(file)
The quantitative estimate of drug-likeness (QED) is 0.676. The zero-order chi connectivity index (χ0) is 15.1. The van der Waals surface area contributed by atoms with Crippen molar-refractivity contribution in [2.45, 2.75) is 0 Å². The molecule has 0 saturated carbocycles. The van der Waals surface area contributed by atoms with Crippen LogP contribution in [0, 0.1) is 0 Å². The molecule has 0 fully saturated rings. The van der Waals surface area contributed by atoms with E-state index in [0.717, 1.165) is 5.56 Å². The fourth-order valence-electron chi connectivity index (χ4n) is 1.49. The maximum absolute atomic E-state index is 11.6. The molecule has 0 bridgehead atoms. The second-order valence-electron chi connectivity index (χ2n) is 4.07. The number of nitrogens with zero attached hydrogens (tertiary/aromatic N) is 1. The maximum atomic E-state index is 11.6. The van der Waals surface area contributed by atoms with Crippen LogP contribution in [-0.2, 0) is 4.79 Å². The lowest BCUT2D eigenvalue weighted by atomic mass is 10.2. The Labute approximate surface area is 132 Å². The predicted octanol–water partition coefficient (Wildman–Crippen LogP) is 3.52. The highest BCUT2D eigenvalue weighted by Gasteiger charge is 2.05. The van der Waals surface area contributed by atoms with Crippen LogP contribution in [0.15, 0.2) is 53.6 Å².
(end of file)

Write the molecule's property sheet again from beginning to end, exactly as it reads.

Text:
The quantitative estimate of drug-likeness (QED) is 0.676. The zero-order chi connectivity index (χ0) is 15.1. The van der Waals surface area contributed by atoms with Crippen molar-refractivity contribution in [2.45, 2.75) is 0 Å². The molecule has 0 saturated carbocycles. The van der Waals surface area contributed by atoms with Crippen LogP contribution in [0, 0.1) is 0 Å². The molecule has 0 fully saturated rings. The van der Waals surface area contributed by atoms with E-state index in [0.717, 1.165) is 5.56 Å². The fourth-order valence-electron chi connectivity index (χ4n) is 1.49. The maximum absolute atomic E-state index is 11.6. The molecule has 0 bridgehead atoms. The second-order valence-electron chi connectivity index (χ2n) is 4.07. The number of nitrogens with zero attached hydrogens (tertiary/aromatic N) is 1. The maximum atomic E-state index is 11.6. The van der Waals surface area contributed by atoms with Crippen LogP contribution in [-0.2, 0) is 4.79 Å². The lowest BCUT2D eigenvalue weighted by atomic mass is 10.2. The Labute approximate surface area is 132 Å². The predicted octanol–water partition coefficient (Wildman–Crippen LogP) is 3.52. The highest BCUT2D eigenvalue weighted by Gasteiger charge is 2.05. The van der Waals surface area contributed by atoms with Crippen LogP contribution in [0.15, 0.2) is 53.6 Å².